Cycling accidents - failing to notify local authorities of road defects

Pothole in road

Not all cycling accidents involve other road users. Regularly we see reports of cyclists being injured as a result of having cycled into potholes or debris resulting from the breaking up of the road. Cyclists are often faced with little or no opportunity to avoid such hazards, which crop up frequently on our roads.

The duty placed upon local authorities to keep roads free from such hazards is not a strict one, however. The law does not expect that councils immediately detect and repair any faults that arise on the roads. Rather they have a duty to inspect and maintain roads to a reasonable standard, which normally involves inspections being carried out on a periodical basis (which can be as little as once per year on certain roads) and any defects then being remedied within a reasonable period of time after being detected (which will normally depend on the extent of the defect and risk presented by it).

As a result, claims against local authorities for failing to adequately maintain roads can be difficult. There are some steps that can be taken together, however, to encourage repairs to be carried out more swiftly and to assist with those claiming for compensation should the repairs not take place and a reported defect results in an accident. Where a claim is being pursued on behalf of a cyclist, for example, who has been injured as a result of cycling into a pothole, it is always incredibly helpful to their claim if it is possible to identify that the pothole had been reported to the responsible local authority beforehand. This puts the local authority on notice that there is a potential risk of injury on the road and places a burden upon them to have it inspected and remedied, without them being able to rely upon the fact that the road was not due to be inspected prior to the accident. Most local authorities offer a relatively straightforward way of reporting road defects via their website. We would encourage all road users to consider reporting any pothole or other road defect that is encountered for the above reasons. Failure to report such defects can be viewed as a potential further pitfall, often affecting others in their subsequent claims for compensation. Please refer to our article on Potholes, local authorities' liability and what we can do for more information on this particular aspect.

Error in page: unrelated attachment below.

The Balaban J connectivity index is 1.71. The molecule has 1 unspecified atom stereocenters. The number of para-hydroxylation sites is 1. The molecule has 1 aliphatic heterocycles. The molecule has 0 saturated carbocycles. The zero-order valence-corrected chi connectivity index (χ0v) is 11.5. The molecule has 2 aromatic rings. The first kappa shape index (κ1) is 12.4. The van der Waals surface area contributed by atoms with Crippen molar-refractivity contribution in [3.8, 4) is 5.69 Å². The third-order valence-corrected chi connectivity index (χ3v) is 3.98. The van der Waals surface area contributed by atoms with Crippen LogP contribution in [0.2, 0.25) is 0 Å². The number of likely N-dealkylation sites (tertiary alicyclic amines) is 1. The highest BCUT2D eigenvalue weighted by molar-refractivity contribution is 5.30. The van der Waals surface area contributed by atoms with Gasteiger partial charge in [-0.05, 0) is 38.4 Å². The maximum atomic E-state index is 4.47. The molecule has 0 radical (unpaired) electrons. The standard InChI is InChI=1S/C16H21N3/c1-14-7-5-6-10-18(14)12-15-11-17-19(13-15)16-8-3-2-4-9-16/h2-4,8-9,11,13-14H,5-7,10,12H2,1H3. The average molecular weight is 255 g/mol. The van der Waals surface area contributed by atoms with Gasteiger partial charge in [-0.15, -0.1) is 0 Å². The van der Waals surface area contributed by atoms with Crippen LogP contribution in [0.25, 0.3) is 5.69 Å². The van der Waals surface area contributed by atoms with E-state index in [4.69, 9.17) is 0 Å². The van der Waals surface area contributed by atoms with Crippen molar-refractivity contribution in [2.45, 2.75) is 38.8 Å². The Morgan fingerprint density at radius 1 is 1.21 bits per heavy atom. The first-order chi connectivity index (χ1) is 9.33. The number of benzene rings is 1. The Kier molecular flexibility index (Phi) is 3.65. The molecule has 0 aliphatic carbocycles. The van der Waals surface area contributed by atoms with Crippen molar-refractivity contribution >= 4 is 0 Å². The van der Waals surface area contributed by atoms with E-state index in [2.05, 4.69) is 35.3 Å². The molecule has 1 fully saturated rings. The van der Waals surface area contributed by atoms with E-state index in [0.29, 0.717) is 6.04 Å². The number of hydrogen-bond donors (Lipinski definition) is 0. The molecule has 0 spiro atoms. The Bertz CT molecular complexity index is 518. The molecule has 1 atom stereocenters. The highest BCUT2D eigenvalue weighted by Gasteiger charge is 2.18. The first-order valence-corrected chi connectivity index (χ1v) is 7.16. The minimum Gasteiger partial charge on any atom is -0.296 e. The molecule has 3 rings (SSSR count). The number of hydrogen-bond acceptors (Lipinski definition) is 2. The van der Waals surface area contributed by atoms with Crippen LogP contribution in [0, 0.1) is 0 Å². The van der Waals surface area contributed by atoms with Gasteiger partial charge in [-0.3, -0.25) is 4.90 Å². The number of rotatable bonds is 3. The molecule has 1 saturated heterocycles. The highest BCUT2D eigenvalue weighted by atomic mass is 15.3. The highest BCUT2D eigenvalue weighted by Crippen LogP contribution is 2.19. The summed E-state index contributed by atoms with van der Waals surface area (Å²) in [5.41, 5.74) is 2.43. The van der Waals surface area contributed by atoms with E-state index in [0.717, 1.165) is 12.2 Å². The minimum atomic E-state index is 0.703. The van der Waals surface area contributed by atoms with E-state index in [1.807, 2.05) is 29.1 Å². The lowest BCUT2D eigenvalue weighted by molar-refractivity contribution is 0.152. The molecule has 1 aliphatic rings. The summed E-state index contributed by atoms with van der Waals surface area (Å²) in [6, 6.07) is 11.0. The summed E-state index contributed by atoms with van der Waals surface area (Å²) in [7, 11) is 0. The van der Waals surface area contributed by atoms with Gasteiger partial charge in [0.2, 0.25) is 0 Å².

Other common pitfalls that have arisen in cycling accident litigation include:

Although these pitfalls can all have potential to result in a less than full compensation recovery, it is rarely the case that all is lost in terms of a claim for compensation, should one or other of them arise. Often negotiation and legal argument will play an important part in determining the level of compensation achieved. It is therefore important to seek legal advice from a firm of specialist personal injury solicitors to provide appropriate advice and to negotiate on your behalf, should you be injured in any circumstances.

Next: Failing to have in place an insurance policy

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